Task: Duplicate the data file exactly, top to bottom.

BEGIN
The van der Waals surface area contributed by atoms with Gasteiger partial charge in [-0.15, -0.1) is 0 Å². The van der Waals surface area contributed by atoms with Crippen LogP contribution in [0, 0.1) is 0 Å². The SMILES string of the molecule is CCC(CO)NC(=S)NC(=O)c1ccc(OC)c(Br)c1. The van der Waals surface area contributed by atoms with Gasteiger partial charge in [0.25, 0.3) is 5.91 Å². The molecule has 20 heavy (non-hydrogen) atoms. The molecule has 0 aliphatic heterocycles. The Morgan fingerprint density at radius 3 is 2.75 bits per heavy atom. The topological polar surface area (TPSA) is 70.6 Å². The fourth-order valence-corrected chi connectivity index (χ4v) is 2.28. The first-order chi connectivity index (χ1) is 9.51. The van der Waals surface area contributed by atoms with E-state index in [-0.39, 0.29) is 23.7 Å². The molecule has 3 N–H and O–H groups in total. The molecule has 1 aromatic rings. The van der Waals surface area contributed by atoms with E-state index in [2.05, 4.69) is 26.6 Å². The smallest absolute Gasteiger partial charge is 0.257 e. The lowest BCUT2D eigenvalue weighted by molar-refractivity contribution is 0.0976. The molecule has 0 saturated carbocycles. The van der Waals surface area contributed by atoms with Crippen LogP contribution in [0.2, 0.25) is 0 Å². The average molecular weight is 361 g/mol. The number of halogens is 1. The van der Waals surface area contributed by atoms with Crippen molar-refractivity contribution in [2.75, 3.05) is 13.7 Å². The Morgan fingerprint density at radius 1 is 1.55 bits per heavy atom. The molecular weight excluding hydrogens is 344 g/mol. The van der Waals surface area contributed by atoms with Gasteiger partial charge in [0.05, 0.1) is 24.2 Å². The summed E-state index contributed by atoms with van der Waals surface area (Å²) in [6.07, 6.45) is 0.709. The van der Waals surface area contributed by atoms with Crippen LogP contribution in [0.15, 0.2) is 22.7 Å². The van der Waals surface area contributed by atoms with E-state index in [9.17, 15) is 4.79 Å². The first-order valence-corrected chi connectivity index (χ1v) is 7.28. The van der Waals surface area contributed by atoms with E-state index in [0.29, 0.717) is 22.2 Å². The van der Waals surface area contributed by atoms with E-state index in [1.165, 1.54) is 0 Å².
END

The van der Waals surface area contributed by atoms with Gasteiger partial charge in [-0.15, -0.1) is 0 Å². The van der Waals surface area contributed by atoms with Crippen LogP contribution in [0, 0.1) is 0 Å². The SMILES string of the molecule is CCC(CO)NC(=S)NC(=O)c1ccc(OC)c(Br)c1. The van der Waals surface area contributed by atoms with Gasteiger partial charge in [0.25, 0.3) is 5.91 Å². The molecule has 20 heavy (non-hydrogen) atoms. The molecule has 0 aliphatic heterocycles. The Morgan fingerprint density at radius 3 is 2.75 bits per heavy atom. The topological polar surface area (TPSA) is 70.6 Å². The fourth-order valence-corrected chi connectivity index (χ4v) is 2.28. The first-order chi connectivity index (χ1) is 9.51. The van der Waals surface area contributed by atoms with E-state index in [-0.39, 0.29) is 23.7 Å². The molecule has 3 N–H and O–H groups in total. The molecule has 1 aromatic rings. The van der Waals surface area contributed by atoms with E-state index in [2.05, 4.69) is 26.6 Å². The smallest absolute Gasteiger partial charge is 0.257 e. The lowest BCUT2D eigenvalue weighted by molar-refractivity contribution is 0.0976. The molecule has 0 saturated carbocycles. The van der Waals surface area contributed by atoms with Crippen LogP contribution in [0.2, 0.25) is 0 Å². The average molecular weight is 361 g/mol. The number of halogens is 1. The van der Waals surface area contributed by atoms with Crippen molar-refractivity contribution in [2.75, 3.05) is 13.7 Å². The Morgan fingerprint density at radius 1 is 1.55 bits per heavy atom. The molecular weight excluding hydrogens is 344 g/mol. The van der Waals surface area contributed by atoms with Gasteiger partial charge in [0.05, 0.1) is 24.2 Å². The summed E-state index contributed by atoms with van der Waals surface area (Å²) in [6.07, 6.45) is 0.709. The van der Waals surface area contributed by atoms with Crippen LogP contribution in [0.15, 0.2) is 22.7 Å². The van der Waals surface area contributed by atoms with E-state index in [9.17, 15) is 4.79 Å². The first-order valence-corrected chi connectivity index (χ1v) is 7.28. The van der Waals surface area contributed by atoms with E-state index in [0.29, 0.717) is 22.2 Å². The van der Waals surface area contributed by atoms with E-state index in [1.165, 1.54) is 0 Å².